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Former Raider Otto Describes Life after Amputation

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While an amputation due to trauma is on everyone’s mind after the tragedy in Boston, diabetes and vascular disease – connected to smoking – are two more common reasons why people lose limbs.

Even with the dramatic losses yesterday, some of those folks could be up and starting to walk on a prosthetic in just ten weeks.

Anyone can have a tough day at gym, but 38 years after retiring from the Oakland Raiders, Hall of Famer Jim Otto is training his body to work with his right leg – his prosthetic right leg.

“Those chips control the length of my stride and what I do as I walk. They also prevent me from falling down,” said Otto.

Repeated football injuries earned Otto an artificial knee.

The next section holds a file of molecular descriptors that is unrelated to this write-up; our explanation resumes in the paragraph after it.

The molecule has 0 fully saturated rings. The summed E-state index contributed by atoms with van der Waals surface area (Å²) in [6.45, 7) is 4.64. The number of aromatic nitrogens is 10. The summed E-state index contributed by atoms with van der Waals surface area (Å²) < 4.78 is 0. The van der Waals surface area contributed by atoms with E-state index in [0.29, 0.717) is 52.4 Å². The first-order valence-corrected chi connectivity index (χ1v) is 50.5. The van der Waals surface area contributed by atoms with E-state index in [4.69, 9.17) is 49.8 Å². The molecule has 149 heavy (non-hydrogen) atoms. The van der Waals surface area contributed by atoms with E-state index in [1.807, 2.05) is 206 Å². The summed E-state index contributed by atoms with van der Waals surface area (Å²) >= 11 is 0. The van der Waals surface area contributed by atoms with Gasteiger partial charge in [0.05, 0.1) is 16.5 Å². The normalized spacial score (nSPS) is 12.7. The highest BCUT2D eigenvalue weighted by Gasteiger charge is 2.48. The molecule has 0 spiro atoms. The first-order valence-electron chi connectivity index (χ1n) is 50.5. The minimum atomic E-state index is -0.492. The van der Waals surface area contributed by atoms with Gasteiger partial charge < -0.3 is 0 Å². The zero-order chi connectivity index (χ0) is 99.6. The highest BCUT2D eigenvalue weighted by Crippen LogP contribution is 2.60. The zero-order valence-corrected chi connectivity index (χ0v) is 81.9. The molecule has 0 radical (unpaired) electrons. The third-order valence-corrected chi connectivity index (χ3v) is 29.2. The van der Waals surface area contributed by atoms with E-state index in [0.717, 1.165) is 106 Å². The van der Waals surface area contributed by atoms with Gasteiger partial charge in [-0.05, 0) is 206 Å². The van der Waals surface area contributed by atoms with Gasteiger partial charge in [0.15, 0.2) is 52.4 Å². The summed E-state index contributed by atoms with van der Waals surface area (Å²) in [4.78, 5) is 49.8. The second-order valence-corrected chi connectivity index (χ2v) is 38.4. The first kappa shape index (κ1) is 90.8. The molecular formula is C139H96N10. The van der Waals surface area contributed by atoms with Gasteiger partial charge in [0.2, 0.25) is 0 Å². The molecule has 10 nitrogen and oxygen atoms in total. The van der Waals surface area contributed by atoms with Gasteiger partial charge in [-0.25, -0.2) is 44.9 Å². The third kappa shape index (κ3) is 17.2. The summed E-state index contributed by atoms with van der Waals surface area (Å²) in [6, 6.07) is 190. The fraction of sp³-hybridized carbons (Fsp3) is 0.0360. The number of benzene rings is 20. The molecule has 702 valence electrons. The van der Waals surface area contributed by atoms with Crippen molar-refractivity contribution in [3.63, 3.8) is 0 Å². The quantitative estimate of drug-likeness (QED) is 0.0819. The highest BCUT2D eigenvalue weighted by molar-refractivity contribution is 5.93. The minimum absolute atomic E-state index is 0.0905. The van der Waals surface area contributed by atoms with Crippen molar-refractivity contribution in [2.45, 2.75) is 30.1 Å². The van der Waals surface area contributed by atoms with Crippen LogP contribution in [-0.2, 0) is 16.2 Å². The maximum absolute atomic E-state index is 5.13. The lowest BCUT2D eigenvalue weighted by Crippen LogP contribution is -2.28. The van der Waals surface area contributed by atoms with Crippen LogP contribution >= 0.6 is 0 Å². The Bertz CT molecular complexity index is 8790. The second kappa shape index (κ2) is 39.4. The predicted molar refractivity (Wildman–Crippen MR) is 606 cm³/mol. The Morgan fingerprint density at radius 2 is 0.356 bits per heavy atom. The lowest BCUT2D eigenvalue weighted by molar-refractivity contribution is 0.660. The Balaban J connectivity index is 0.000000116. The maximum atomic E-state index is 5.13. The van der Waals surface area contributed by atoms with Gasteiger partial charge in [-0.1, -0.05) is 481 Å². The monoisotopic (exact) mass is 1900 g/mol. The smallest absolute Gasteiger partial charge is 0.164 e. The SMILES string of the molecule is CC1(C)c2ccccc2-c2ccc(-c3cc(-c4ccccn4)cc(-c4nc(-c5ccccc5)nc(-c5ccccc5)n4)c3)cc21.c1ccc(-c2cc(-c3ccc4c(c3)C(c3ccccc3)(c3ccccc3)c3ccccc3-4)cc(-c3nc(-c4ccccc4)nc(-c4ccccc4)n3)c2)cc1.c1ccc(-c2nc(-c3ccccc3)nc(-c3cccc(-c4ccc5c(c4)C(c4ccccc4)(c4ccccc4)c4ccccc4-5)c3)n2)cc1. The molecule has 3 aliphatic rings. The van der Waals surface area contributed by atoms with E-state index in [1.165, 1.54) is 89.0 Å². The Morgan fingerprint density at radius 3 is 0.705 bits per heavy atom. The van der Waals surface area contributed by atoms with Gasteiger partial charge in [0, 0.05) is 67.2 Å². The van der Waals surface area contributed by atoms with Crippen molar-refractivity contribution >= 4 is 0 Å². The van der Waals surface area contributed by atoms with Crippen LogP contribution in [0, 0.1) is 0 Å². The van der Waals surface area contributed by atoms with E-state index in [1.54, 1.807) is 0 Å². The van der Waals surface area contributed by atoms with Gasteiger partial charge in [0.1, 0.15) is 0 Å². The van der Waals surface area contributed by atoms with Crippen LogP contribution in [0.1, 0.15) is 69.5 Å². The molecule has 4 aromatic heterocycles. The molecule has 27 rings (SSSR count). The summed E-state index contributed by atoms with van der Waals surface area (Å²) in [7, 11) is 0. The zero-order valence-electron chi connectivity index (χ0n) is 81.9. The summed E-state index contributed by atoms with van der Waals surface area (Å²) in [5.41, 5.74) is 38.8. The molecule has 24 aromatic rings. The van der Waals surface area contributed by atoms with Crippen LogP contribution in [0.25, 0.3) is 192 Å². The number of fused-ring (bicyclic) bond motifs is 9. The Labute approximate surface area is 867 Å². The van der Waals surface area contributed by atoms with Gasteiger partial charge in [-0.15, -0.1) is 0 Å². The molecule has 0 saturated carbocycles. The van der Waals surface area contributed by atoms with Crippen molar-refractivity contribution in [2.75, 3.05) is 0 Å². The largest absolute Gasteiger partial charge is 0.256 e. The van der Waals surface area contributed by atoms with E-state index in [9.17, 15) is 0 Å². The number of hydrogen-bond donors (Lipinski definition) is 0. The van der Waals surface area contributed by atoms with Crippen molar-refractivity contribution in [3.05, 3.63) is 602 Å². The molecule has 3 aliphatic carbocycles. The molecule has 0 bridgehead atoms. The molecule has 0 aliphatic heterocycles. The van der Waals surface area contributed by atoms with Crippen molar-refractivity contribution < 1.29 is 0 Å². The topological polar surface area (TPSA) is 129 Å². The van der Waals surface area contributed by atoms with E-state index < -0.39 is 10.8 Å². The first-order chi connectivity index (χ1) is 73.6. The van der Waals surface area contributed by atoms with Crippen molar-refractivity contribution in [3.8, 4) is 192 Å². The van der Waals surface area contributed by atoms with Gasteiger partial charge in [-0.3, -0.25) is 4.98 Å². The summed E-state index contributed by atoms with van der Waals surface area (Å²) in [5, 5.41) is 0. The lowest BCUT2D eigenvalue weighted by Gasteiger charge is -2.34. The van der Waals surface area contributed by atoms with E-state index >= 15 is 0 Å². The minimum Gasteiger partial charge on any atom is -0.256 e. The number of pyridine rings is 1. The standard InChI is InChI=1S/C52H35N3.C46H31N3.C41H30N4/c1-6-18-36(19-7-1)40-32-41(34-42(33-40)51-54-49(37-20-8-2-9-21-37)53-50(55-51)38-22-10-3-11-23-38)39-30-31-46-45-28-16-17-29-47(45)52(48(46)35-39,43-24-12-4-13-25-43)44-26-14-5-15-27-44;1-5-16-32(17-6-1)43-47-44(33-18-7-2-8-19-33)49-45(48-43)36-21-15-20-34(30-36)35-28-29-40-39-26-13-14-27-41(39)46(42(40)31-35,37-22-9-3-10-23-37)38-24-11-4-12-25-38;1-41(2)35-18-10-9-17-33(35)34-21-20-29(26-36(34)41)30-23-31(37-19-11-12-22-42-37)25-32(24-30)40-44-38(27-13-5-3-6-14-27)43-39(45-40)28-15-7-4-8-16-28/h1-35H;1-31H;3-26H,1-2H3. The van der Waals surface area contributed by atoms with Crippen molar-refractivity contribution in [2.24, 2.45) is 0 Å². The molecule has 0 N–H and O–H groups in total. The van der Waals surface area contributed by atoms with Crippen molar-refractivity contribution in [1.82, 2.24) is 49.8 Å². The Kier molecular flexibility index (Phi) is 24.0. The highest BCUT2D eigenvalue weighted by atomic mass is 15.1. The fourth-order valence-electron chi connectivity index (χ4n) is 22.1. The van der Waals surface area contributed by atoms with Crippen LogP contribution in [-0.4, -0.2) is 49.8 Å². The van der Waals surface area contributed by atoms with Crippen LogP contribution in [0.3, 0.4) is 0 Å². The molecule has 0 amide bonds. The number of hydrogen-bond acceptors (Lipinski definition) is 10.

Then, almost six years ago, repeated rounds of infection had done their worst. He was told lose your leg or possibly your life.

He chose to live.

“I’m not the type of guy that wants somebody to feel sorry for me.  I’ll do whatever. I’ll go to war if I have to to live,” said Otto.

Though he knows it’s easier said than done.

For the Boston victims, he says no is no time for despair.

“I’ve done a lot since I’ve had my leg amputated.  I’ve been to the Arctic Circle. I’ve been in all types of venues…I like to hunt,” he said.

Otto works with Julie Gross Northern California’s most specialized physical therapist in prosthetics, at the amputee clinic at UC Davis Medical Center.

“Typically with a trauma event, as soon as the residual limb is completely healed and the stitches are out, they can start the fitting process. It comes back in such a rewarding and such an overwhelmingly happy event when people learn to walk again,” said Gross.

Once he was fitted for his new leg and it arrived, Jim Otto says it only took him about three days to feel comfortable walking on it.

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